Two popular boat navigation tools are GPS and chart plotters. Though they both serve the same basic purpose, there are some key differences between them. In this blog post, we’ll explore those differences and help you decide which tool is best for you.
What is GPS?
GPS is a satellite-based navigation system that provides accurate position, velocity and time information to users on the ground. GPS was originally developed for use by the military, but it is now available for civilian use. GPS satellites broadcast signals that receivers on the ground can use to determine their location. GPS can be used for a variety of applications, including navigation, surveying and mapping. GPS is an important tool for outdoor activities such as hiking and camping, as it can help you find your way back to your starting point if you get lost. GPS is also increasingly being used in indoor applications, such as location-based services and asset tracking.
What is Chartplotter?
Chartplotters are electronic navigation devices that mariners use to chart their course. Chartplotters display nautical charts and other information, such as depth soundings, on a screen. Some chartplotters also have GPS capability, which allows them to pinpoint their position on the chart and adjust their course accordingly. Chartplotters are an essential tool for safe navigation, and they are found on boats of all sizes, from small pleasure craft to large commercial vessels. When used properly, chartplotters can help mariners avoid collision, groundings, and other accidents. However, it is important to note that chartplotters should never be used as the sole source of navigation information. Mariners should always supplement their chartplotter with other navigational aids, such as paper charts and liberal use of visual lookouts.
Difference between GPS and Chartplotter
GPS (Global Positioning System) is a constellation of 24+ satellites that orbit the earth, broadcasting microwave signals. GPS receivers use these signals to calculate the GPS receiver’s position on earth, providing latitude and longitude coordinates, as well as precise timing information. GPS signals can also be used to calculate velocity and provide other data such as altitude and bearing. Chartplotters are GPS receivers that also have the ability to display cartographic data on a built-in or external display. This cartographic data can take the form of vector charts, raster charts, or a combination of both. Vector charts consist of points, lines, and polygons that represent features on the earth’s surface, while raster charts are digital images of paper charts.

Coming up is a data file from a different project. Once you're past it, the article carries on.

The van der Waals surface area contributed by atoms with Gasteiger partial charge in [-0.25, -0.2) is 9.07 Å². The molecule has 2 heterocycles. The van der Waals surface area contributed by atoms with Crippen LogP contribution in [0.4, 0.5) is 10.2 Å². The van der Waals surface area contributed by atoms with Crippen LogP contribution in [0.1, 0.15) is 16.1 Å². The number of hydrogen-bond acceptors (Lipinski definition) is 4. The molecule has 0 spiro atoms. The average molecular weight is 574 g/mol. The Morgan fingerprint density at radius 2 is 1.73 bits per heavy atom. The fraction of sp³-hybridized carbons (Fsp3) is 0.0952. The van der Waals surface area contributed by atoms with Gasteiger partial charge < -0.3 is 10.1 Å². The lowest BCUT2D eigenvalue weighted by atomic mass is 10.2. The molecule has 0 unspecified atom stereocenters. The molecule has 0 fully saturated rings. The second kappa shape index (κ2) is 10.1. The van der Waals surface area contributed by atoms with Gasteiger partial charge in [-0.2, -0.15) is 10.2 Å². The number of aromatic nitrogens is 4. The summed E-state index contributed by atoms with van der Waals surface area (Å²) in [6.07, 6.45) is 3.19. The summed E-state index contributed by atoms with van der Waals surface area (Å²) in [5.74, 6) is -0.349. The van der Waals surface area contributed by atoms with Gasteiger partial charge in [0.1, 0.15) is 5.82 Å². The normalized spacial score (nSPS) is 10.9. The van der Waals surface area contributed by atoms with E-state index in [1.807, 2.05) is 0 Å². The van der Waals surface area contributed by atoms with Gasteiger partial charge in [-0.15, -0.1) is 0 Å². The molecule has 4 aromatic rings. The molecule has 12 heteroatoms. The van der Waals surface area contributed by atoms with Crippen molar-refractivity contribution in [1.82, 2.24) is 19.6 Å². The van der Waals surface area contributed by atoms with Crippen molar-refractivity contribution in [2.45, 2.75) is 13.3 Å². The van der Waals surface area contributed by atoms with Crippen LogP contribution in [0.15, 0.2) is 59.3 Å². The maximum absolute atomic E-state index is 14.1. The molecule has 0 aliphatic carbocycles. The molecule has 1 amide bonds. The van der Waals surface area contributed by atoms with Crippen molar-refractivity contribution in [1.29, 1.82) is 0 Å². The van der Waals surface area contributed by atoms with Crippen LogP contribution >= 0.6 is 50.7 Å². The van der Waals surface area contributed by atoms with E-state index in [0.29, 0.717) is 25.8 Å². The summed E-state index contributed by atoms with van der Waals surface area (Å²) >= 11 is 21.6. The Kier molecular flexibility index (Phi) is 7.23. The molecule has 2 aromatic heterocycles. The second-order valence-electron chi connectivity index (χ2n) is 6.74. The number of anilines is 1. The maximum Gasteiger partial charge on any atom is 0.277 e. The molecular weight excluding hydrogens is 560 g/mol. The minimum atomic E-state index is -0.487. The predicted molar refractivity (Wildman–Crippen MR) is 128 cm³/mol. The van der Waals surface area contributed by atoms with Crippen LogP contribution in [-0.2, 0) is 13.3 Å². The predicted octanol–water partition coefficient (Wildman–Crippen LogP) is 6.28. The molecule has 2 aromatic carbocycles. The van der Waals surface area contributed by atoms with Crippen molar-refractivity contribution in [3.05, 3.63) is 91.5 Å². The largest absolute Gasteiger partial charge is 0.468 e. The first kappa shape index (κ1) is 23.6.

Most chart plotters today use a combination of both vector and raster chart data to provide the user with the most comprehensive view of their surroundings. In addition to displaying GPS position information, chartplotters also have the ability to connect to other navigation aids such as AIS (Automatic Identification System) transponders and DSC (Digital Selective Calling) radios. This allows the chartplotter to not only display your position relative to other vessels in your vicinity but also exchange position information with them automatically.
GPS and chart plotters are both navigation tools used on boats, but they have different purposes. A GPS is mostly used for positioning and determining your location, while a Chartplotter is used to plot your course and navigate around obstacles. If you’re looking for a boat navigation tool that will help you get from point A to point B, then you should choose a GPS. However, if you need more detailed information about your surroundings in order to make safe choices while sailing, then you should choose a Chartplotter.